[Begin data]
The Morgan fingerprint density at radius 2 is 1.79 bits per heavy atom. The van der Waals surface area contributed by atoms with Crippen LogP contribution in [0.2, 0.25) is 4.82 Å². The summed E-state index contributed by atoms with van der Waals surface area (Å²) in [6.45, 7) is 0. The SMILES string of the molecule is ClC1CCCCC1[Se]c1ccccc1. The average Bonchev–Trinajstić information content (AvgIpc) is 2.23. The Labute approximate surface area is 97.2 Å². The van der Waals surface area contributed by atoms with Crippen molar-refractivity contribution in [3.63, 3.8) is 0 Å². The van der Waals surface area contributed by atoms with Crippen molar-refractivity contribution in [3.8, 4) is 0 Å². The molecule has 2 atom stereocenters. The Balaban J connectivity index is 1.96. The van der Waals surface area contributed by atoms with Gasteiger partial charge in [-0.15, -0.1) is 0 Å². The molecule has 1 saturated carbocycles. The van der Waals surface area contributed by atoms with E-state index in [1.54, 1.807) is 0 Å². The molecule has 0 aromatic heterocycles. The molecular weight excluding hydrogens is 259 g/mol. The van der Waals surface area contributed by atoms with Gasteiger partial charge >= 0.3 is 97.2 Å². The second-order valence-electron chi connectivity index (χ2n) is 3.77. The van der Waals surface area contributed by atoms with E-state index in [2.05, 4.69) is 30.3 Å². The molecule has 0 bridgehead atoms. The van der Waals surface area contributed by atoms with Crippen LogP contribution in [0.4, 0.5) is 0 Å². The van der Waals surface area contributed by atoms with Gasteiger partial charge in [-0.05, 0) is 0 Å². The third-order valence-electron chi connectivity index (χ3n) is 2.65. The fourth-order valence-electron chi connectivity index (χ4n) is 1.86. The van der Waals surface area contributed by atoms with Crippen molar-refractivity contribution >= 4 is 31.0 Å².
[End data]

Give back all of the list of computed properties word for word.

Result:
The Morgan fingerprint density at radius 2 is 1.79 bits per heavy atom. The van der Waals surface area contributed by atoms with Crippen LogP contribution in [0.2, 0.25) is 4.82 Å². The summed E-state index contributed by atoms with van der Waals surface area (Å²) in [6.45, 7) is 0. The SMILES string of the molecule is ClC1CCCCC1[Se]c1ccccc1. The average Bonchev–Trinajstić information content (AvgIpc) is 2.23. The Labute approximate surface area is 97.2 Å². The van der Waals surface area contributed by atoms with Crippen molar-refractivity contribution in [3.63, 3.8) is 0 Å². The van der Waals surface area contributed by atoms with Crippen molar-refractivity contribution in [3.8, 4) is 0 Å². The molecule has 2 atom stereocenters. The Balaban J connectivity index is 1.96. The van der Waals surface area contributed by atoms with Gasteiger partial charge in [-0.15, -0.1) is 0 Å². The molecule has 1 saturated carbocycles. The van der Waals surface area contributed by atoms with E-state index in [1.54, 1.807) is 0 Å². The molecule has 0 aromatic heterocycles. The molecular weight excluding hydrogens is 259 g/mol. The van der Waals surface area contributed by atoms with Gasteiger partial charge >= 0.3 is 97.2 Å². The second-order valence-electron chi connectivity index (χ2n) is 3.77. The van der Waals surface area contributed by atoms with E-state index in [2.05, 4.69) is 30.3 Å². The molecule has 0 bridgehead atoms. The van der Waals surface area contributed by atoms with Crippen LogP contribution in [0.4, 0.5) is 0 Å². The van der Waals surface area contributed by atoms with Gasteiger partial charge in [-0.05, 0) is 0 Å². The third-order valence-electron chi connectivity index (χ3n) is 2.65. The fourth-order valence-electron chi connectivity index (χ4n) is 1.86. The van der Waals surface area contributed by atoms with Crippen molar-refractivity contribution >= 4 is 31.0 Å².